I’m a big fan of philosophy. I know a decent amount about it. How? I’ve listened to Arthur Holmes lecture for 81 hours on the history of philosophy. I’ve gone through John Searle’s 21-hour class on the philosophy of language. I’m currently listening to Daniel Bounevac’s still ongoing lectures on the analytic tradition. All on YouTube.
You probably know Kahn Academy, the free online education behemoth. You may have also heard of edX, which partners with leading universities to provide free online courses. These are part of a growing trend: they’re called MOOCs (Massive Open Online Course), and between the bunch of them, you have videos and courses on just about any topic you would study in college. Free.
What’s this got to do with Pressing the Button? While college is provided by as many “private” institutions as public, the industry can hardly be called private. Given the cost of university, state-funded financial aid is omnipresent. Any non-governmental institution that provides the same service for free is an important example of Pressing the Button.
A common conversation I have with folks who have not graduated college:
“Maybe I should go to college. But it’s so expensive. And the schedule is too much – you only get financial aid if you go full time.”
“Why don’t you just study using online videos? You avoid all those problems.”
“Huh? Yeah. I should go to college.”
When I press, the three main objections I hear are:
Videos aren’t enough. I need personalized instruction.
This is fair. Kahn, edX, and the rest of the MOOC community is increasingly providing more interactive and personalized options for their videos and courses.
That’s not true in all cases. Luckily, the entire internet has your back. Google, WikiHow, Quora, etc., are incredible supplementary resources for further information on anything that didn’t come through clearly in a video.
Most importantly, the internet is filled with people who want to teach you for free. Have a specific issue you don’t understand? Type it into a forum, and watch seven people compete on how to best answer it. It’s also incredibly easy to ask an expert. Just about every professor’s email can be found online. Need a question answered? Shoot an expert an email. You’d be surprised how often you’ll get a response.
I need the pressure of a rigid schedule and assigned grades to motivate myself to study.
I love this one. The fact that online videos do not provide this pressure is a benefit, even if you think you work better with it. If you need enforced discipline in order to be able to study, you either a) are studying the wrong thing; or b) have a way bigger problem than lack of knowledge in some particular field.
The ability to self-motivate is a more valuable skill than just about anything you could learn in college. If you choose to go to college because it doesn’t ask that skill of you, you’re working around an issue that you should be tackling head on. Choosing to study in a way that will require you to develop that skill is the best thing you can do for yourself. A bunch of knowledge without the ability to self-motivate isn’t a particularly useful combo, almost regardless of what field you want to go into.
Indeed, the very rigidity of the public education system is likely a major contributor to the difficulties that young professionals face with self-motivation. Doubling down is not the answer.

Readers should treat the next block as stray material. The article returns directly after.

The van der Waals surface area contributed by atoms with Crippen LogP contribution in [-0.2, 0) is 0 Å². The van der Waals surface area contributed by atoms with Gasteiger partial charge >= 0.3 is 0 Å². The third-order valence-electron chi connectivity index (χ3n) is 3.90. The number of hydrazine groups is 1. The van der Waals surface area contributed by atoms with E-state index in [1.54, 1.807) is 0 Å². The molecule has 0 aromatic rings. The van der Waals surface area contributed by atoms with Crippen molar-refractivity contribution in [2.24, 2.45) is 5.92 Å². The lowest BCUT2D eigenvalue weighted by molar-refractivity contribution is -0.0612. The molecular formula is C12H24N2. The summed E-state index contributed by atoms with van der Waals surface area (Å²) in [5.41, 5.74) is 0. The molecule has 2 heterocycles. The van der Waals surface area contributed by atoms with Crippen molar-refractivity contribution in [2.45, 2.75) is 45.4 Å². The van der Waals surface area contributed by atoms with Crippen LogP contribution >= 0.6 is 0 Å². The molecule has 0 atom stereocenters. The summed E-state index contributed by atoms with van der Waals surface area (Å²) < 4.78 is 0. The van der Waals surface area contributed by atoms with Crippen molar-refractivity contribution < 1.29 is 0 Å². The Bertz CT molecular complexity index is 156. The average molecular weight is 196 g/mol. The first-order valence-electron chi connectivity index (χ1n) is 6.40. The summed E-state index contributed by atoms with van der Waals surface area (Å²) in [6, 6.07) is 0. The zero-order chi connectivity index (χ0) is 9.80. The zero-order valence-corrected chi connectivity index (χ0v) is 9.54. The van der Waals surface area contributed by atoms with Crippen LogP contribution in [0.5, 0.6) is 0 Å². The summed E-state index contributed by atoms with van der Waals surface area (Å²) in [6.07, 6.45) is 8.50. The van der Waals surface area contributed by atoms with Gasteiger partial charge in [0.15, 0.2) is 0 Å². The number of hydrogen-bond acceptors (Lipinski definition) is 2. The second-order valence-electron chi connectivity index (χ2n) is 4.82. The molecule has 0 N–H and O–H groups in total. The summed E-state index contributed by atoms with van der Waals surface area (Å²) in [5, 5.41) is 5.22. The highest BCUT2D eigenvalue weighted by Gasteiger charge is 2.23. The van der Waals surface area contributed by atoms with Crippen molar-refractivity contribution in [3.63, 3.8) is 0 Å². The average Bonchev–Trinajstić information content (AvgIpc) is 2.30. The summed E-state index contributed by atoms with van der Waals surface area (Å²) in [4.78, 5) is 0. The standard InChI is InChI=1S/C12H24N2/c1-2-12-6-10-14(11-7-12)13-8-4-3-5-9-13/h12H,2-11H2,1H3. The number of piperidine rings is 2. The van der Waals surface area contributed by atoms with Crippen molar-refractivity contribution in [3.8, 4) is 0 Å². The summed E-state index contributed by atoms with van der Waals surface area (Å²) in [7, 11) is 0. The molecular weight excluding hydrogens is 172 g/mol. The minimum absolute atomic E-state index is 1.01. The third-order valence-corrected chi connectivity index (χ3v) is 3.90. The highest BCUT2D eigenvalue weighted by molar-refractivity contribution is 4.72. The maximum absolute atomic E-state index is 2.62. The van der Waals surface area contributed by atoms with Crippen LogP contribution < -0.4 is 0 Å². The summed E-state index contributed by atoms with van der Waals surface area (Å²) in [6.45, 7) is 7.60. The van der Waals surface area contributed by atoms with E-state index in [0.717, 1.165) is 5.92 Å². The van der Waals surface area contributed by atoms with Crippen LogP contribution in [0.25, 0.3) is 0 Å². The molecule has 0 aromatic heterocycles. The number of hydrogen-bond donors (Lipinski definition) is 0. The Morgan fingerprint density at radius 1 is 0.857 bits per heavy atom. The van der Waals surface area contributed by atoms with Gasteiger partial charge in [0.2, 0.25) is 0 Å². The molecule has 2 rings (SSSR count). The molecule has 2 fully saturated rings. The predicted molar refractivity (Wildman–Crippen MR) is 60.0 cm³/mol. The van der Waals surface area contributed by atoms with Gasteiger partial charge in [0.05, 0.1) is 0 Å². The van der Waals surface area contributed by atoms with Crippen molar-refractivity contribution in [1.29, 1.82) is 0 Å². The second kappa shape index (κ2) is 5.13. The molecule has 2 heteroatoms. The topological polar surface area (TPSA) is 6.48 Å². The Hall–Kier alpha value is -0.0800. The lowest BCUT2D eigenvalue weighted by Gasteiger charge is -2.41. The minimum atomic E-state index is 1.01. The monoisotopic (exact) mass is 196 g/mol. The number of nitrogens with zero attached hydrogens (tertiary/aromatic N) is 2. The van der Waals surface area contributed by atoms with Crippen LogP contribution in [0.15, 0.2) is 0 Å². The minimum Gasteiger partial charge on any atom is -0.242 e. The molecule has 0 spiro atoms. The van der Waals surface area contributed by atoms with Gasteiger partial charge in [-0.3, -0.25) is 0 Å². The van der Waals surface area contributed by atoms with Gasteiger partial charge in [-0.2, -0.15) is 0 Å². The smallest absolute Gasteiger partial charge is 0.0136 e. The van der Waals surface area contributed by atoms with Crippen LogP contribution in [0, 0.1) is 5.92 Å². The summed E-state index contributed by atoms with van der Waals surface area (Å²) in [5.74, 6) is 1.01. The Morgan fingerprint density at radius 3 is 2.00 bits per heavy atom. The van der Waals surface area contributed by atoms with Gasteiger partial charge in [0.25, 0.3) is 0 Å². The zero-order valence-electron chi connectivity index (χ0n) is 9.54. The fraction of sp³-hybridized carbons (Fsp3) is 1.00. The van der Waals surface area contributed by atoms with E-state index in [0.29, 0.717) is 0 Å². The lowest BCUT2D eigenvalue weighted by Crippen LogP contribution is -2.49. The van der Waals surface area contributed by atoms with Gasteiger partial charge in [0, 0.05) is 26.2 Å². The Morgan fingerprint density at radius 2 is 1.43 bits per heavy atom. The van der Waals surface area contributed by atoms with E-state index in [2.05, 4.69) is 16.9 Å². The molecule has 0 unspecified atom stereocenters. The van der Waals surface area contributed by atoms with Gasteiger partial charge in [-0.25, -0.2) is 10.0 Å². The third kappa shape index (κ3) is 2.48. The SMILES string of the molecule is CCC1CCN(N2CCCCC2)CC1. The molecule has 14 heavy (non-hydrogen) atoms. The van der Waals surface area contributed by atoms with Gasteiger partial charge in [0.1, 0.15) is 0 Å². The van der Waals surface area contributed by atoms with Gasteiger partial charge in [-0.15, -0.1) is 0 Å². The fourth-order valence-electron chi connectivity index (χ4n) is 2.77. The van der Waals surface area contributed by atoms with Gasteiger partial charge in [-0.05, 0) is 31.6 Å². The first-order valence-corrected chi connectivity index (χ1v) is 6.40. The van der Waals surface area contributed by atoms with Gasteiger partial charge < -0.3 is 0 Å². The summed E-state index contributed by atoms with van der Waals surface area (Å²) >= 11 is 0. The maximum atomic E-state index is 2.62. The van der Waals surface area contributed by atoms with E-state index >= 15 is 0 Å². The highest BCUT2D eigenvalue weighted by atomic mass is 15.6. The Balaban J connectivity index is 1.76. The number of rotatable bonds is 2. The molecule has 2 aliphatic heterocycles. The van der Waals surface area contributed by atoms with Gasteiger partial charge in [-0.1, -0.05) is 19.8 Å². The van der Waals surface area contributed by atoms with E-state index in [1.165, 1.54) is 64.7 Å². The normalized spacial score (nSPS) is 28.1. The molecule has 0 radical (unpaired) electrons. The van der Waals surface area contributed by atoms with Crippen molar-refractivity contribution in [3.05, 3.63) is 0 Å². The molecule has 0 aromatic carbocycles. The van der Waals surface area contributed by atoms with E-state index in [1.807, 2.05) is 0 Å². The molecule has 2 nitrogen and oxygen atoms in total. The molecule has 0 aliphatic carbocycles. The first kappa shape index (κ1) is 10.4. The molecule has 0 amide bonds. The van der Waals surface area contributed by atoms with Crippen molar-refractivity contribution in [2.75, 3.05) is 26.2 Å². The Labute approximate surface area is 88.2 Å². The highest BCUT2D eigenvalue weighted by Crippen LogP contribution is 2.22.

College gives me a degree. I need the degree to get jobs.
And so we come to the real purpose of college. Employers want those degrees.
There are ways to impress potential employers that bypass the degree requirement. Want to do marketing for a company, but don’t have the degree? Successfully market their product on your own, and then show them the results. They’ll hire you without thinking twice about your lack of a degree. Praxis – another great PTB Alternative for education – has built a whole business model on the idea that you can bypass degrees by just showing potential employers that you know how to create value – by actually doing so.
MOOCs also offer certificates. Of course, they’re not perceived to be as valuable as college degrees. But that won’t last. College used to provide something that was pretty hard to find elsewhere – real education. That’s no longer the case. Now, college’s only real benefit over self-directed study is the degree. Given that its costs are astronomically greater, it’s inevitable that more and more people will forego college in favor of alternatives. Employers will notice, and the value of degrees will decrease accordingly. It’s only a matter of time.
It may seem odd that I’m praising edX and John Searle’s YouTube videos as harbingers of the university system’s demise. After all, Searle is a university professor and edX partners primarily with universities.
Universities aren’t the issue, however. From a PTB perspective, the issue is with state involvement in education through loans, standards, or cost inflation. MOOCs are the PTB Alternative, whether or not the instructor in the video comes from an educational institution.
Check out Tyler Cowen and Alex Tarrabok debate whether university is about more than just signaling. Their non-profit MOOC project – MRUniversity – is the largest collection of educational economics videos on the web. They currently offer 16 courses – for which students can receive certificates – and over 800 entertaining and high-quality videos. Their courses include Principles of Microeconomics, Macroeconomics, Development Economics, Everyday Economics, and one on Great Economists. Given the importance of understanding economics to the PTB project, MRUniversity presses the button in more ways than one.